Are Your Personality Traits (and Your Spouse’s) Viewed Negatively or Positively?

My husband and I assisted with a marriage conference last weekend led by Dr. Tim Heck, LMFT. One takeaway we learned is that our view of our spouse’s traits is often skewed. When we are dating, these traits skew very positively in our minds, and at times during the marriage this remains true. However during the days or years when we may be disenchanted or displeased with our spouse (or even just because we have been together for many years), our perception of those traits may skew negatively.

For example, I tend to be a tidy person. I like things fairly neat and in their place (although my desk is often piled with files and projects and some areas of the house are less than perfect). Being organized/tidy can be viewed as a positive trait. My husband might appreciate that I keep up with the laundry and not allow the house to become a complete disaster, and that I teach the kids to pick up after themselves. However, he could also see the trait as a negative and view me as a “neat-freak” or controlling or having too high of standards. He may see that I get anxious when things are very messy and see that as fault.

His perfectionism is great when it comes to making a home improvement just right or when an important purchase must be thoroughly researched. However, when standards for unimportant things are terribly high, the trait can be seen as compulsive or critical.

In this way, literally all of our traits can be viewed with both a positive and negative lens. Even kindness and compassion may turn into a complaint that you neglect yourself or your immediate family to take care of others. Being hardworking may be viewed as workaholic. A very social person may be criticized for not making enough one-on-one time with her spouse. A serious person may be seen as too high strung, while a funny person may be seen as not serious or driven enough.

If you have a frequent complaint of your spouse, consider trying to look for the positive side of his or her traits. If he sometimes works late, consider that he may value being a provider and keeping a good job. If she is a saver and doesn’t want you to spend money on unnecessary items, perhaps she values economic security and careful financial decisions. Whatever traits your spouse possesses that sometimes irritate you, try to flip them and see if you can find a positive angle. You did this when you were dating, and it’s one of the reasons you selected your mate without seeing a long list of faults.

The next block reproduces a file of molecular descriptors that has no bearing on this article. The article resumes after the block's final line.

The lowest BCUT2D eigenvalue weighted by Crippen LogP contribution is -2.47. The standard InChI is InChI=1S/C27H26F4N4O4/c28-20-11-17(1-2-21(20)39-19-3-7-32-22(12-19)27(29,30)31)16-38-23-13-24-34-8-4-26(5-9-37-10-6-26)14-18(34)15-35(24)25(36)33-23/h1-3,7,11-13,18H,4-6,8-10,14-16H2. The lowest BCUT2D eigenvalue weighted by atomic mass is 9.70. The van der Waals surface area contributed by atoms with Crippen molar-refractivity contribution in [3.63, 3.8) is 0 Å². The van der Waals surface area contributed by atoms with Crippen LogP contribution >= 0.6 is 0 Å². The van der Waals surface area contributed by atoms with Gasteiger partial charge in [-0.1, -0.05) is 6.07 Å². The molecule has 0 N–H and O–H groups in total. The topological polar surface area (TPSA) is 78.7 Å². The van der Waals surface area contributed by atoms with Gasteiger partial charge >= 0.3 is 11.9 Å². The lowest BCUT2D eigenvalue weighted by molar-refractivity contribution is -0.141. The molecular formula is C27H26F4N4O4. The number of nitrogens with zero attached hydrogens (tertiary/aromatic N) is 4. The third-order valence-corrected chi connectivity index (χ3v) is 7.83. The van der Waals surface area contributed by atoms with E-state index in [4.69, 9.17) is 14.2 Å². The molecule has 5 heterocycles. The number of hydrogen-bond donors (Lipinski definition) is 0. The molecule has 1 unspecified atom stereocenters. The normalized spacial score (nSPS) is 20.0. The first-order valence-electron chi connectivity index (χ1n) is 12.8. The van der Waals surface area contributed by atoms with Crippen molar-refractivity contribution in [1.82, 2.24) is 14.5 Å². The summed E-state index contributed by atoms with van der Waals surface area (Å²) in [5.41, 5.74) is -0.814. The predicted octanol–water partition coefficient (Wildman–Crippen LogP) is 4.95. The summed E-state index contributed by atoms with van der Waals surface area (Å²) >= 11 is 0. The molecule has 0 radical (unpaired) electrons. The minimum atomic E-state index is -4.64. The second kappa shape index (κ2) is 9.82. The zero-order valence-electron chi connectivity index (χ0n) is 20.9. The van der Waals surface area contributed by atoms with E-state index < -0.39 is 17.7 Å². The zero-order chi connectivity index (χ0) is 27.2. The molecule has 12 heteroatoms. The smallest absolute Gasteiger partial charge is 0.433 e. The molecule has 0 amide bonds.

Share with your spouse on or two traits for each of you that you sometimes see the bright side of, and sometimes see the down side.

What traits do you have that are sometimes viewed negatively? What traits does your spouse have that you used to view positively, but sometimes see negatively?

Read The Importance of Playful Partners by Simple Marriage. I often forget about the need to add good, old-fashioned play to our relationships. Good ideas here.

Check out Blindly Driving a Marriage to its Death and then Blaming the Victim by the Generous Husband. Is it possible you’re feeling disprespected at work and that putting that on your spouse?

Photo courtesty of

5 responses to “Are Your Personality Traits (and Your Spouse’s) Viewed Negatively or Positively?

  1. Boy these are good searching questions. Time to open my journal and think for a bit. Then I shall share with my special someone! Thanks!

  2. Sounds like you take your homework seriously. Best of luck.

  3. Catholic Men Chicago Southland reblogged this on Catholic Men Chicago Southland and commented: Interesting assignment, “Share with your spouse one or two traits for each of you that you sometimes see the bright side of, and sometimes see the down side.”

  4. Pingback: How to Have Your TURKEYS & Eat It, Too! « Books in the Burbs

  5. Pingback: Still Dating My Spouse « Still Dating My Spouse

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